Sunday, March 29, 2009

This Is Not a Pipe


Here's the lecture notes for a presentation I did on "Authenticity".

I. I was watching TV the other day and I saw an ad for Kraft Ranch salad dressing. The tag line was a boast that it’s made with “REAL INGREDIENTS”...I’m much relieved because I’ve been worried about salad dressings being made with fantasy ingredients....
In case you wondered what real ingredients they used, they are: Soybean oil, water, sugar, blah blah... phosphoric acid, xanthan gum, polysorbate 60, etc. All of which sound very convincingly authentically real to me....




II. It seems people are interested a lot recently in this so-called “authenticity”, and its become a buzzword for credibility, integrity and all that is good and pure in art. I guess it means we’re a lot more interested in inauthenticity, too, no? (And we should be.... I’ll bring this round full circle by the last inning, I promise!) What’s the big deal...has everyone forgotten “art” is the first syllable of “artifice”? Or that Picasso once said: “We all know that art is not truth. Art is a lie that makes us realize the truth.”?
“Authenticity” certainly has a bright, shiny veneer of righteousness. We (in the USA anyway) are so unbelievably suspicious that artists are all trying to pull one over on us; it is totally logical to seek some kind of stamp of assurance. The disconnect between maker and receiver is an ever widening chasm full of potential embarrassment, money loss and lunacy.... It makes sense to demand “honesty” and “authenticity” yadda yadda as the folly of “The Emperor’s New Clothes” teaches us.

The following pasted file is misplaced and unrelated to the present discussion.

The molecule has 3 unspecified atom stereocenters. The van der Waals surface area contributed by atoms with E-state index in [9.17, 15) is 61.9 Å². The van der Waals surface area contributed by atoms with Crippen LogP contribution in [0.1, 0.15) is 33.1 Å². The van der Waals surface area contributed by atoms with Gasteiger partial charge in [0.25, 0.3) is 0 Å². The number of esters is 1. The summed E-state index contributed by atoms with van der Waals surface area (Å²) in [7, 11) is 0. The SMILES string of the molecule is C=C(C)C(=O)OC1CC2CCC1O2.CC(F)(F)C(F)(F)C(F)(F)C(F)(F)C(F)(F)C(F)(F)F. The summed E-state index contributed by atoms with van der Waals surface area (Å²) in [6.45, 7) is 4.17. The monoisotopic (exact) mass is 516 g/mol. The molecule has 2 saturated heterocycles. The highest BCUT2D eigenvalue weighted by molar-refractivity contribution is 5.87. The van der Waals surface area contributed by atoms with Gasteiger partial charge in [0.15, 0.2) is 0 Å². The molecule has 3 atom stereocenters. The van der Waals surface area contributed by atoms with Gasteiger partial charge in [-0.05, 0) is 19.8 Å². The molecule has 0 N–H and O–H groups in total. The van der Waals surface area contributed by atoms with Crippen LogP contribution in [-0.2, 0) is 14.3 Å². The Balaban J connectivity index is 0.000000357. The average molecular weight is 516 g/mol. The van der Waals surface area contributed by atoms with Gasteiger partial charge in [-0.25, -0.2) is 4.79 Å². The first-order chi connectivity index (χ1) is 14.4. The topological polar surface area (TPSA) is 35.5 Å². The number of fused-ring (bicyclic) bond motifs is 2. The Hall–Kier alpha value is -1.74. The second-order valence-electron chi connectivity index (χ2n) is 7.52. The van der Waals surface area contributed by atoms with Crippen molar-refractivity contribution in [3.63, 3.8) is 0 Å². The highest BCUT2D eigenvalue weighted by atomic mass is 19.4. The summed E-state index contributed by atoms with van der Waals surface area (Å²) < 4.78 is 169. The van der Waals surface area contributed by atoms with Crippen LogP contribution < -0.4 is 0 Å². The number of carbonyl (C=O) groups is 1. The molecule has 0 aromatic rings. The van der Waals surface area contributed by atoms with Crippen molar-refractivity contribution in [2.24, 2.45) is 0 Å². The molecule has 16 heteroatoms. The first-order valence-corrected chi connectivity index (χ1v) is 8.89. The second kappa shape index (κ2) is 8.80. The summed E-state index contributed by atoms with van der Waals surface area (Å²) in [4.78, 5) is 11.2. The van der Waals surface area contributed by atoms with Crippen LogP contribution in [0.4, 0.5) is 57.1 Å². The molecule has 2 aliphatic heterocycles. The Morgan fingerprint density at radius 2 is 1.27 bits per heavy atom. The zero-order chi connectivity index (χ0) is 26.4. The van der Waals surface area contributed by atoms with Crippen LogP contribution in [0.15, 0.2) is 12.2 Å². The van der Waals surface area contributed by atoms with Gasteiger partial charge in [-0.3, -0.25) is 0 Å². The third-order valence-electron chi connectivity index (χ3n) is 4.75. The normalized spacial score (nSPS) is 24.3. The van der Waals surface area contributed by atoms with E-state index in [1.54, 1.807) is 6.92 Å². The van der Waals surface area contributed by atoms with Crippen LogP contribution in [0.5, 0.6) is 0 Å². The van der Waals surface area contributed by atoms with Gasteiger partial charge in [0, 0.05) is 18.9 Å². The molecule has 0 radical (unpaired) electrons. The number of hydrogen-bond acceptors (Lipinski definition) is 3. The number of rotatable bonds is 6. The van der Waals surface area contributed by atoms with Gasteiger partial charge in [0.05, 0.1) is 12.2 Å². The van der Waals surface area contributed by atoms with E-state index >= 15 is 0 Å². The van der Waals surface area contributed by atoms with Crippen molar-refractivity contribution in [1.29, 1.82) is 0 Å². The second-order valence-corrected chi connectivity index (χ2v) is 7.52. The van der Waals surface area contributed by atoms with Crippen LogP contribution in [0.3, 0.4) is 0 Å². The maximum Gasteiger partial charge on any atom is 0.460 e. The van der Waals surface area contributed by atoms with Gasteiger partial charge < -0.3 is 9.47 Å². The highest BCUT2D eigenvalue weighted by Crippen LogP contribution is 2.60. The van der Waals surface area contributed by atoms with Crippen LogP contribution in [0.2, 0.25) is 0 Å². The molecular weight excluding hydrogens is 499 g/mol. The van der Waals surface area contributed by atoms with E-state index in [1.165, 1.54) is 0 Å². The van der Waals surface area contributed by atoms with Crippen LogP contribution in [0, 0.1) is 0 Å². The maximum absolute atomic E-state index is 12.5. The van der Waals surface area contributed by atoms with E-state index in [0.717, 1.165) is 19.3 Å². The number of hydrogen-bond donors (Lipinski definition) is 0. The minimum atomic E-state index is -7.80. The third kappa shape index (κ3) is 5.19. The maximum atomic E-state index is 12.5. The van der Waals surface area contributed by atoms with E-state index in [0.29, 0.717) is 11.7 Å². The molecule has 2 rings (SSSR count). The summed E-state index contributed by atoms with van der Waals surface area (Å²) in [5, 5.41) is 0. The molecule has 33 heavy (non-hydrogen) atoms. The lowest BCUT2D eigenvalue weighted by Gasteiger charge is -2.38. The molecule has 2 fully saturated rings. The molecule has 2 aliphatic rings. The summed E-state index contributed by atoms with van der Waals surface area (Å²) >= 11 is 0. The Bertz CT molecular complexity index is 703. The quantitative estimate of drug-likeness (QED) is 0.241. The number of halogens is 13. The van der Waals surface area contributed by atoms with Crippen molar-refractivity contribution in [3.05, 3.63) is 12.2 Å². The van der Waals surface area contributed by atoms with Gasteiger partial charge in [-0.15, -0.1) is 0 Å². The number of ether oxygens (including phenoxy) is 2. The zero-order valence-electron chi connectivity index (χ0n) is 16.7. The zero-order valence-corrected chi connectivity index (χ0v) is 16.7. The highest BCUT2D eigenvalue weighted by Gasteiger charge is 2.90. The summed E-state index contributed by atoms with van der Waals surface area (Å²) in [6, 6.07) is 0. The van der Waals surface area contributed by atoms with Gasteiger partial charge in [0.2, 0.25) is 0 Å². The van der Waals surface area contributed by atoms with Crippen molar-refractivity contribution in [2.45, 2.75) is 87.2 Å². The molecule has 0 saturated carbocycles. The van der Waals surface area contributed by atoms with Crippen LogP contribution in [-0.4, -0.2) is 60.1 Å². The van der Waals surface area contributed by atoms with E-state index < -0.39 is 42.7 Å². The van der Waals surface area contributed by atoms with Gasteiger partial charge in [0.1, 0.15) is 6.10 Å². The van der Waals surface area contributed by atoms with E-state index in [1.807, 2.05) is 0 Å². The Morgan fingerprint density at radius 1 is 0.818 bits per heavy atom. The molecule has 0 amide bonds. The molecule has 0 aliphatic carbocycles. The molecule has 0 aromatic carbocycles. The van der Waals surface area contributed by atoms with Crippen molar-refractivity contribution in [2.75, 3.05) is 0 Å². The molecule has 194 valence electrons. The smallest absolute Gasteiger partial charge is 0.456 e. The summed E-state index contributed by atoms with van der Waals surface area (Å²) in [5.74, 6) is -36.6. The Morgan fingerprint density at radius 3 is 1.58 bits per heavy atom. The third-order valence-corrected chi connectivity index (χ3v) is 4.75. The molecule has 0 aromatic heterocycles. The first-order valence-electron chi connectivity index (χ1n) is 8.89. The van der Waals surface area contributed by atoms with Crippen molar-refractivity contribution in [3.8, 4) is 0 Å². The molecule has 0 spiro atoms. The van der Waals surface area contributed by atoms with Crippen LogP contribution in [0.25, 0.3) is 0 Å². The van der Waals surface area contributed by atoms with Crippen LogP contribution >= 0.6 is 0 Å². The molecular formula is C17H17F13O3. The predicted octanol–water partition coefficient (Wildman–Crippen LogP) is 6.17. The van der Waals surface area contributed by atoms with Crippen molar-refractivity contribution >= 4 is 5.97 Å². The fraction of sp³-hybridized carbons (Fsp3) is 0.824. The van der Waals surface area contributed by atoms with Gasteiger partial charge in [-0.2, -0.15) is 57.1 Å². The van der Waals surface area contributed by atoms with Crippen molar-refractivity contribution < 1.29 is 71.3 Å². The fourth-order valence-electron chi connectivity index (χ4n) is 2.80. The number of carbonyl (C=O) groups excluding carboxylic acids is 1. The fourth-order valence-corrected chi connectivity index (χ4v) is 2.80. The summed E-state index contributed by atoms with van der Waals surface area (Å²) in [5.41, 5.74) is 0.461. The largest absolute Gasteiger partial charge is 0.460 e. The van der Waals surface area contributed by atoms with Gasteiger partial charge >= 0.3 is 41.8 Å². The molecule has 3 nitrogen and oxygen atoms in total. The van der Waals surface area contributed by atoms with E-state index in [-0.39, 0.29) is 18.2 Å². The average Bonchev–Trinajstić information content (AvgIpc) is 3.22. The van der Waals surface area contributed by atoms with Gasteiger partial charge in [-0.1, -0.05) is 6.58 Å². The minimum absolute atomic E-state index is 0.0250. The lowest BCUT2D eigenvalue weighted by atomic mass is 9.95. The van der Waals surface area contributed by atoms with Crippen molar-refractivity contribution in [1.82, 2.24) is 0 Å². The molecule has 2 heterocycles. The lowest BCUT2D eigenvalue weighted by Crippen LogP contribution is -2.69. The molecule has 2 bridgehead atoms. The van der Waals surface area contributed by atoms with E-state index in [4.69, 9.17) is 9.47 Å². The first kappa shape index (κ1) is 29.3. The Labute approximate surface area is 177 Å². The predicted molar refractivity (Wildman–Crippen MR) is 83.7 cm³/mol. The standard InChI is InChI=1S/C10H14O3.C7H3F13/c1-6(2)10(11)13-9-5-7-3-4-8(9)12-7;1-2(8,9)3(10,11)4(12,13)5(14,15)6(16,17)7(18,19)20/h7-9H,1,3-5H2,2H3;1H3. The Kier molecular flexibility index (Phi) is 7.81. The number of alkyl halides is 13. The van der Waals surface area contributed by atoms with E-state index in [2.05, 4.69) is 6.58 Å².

III. The most obvious problem with the need for authenticity is that it seems to be impossible to judge by just about any yardstick. Is it a quality in the work itself? In the artist? Is a quorum of positive response required for agreed upon “authenticity insurance”? How can ANYone presume to judge the authenticity of someone else’s artistic voice?? It seems to me, the most talented have a gift for imbuing their work with enough intelligence, empathy and vision that it delivers a persuasively “authentic” emotional experience in the viewer--whether or not the artist was such themselves. And the poor souls who are just schlubs but really decent good people and can’t make a convincing art statement, oh well...they create what appears inauthentic art despite their good intentions!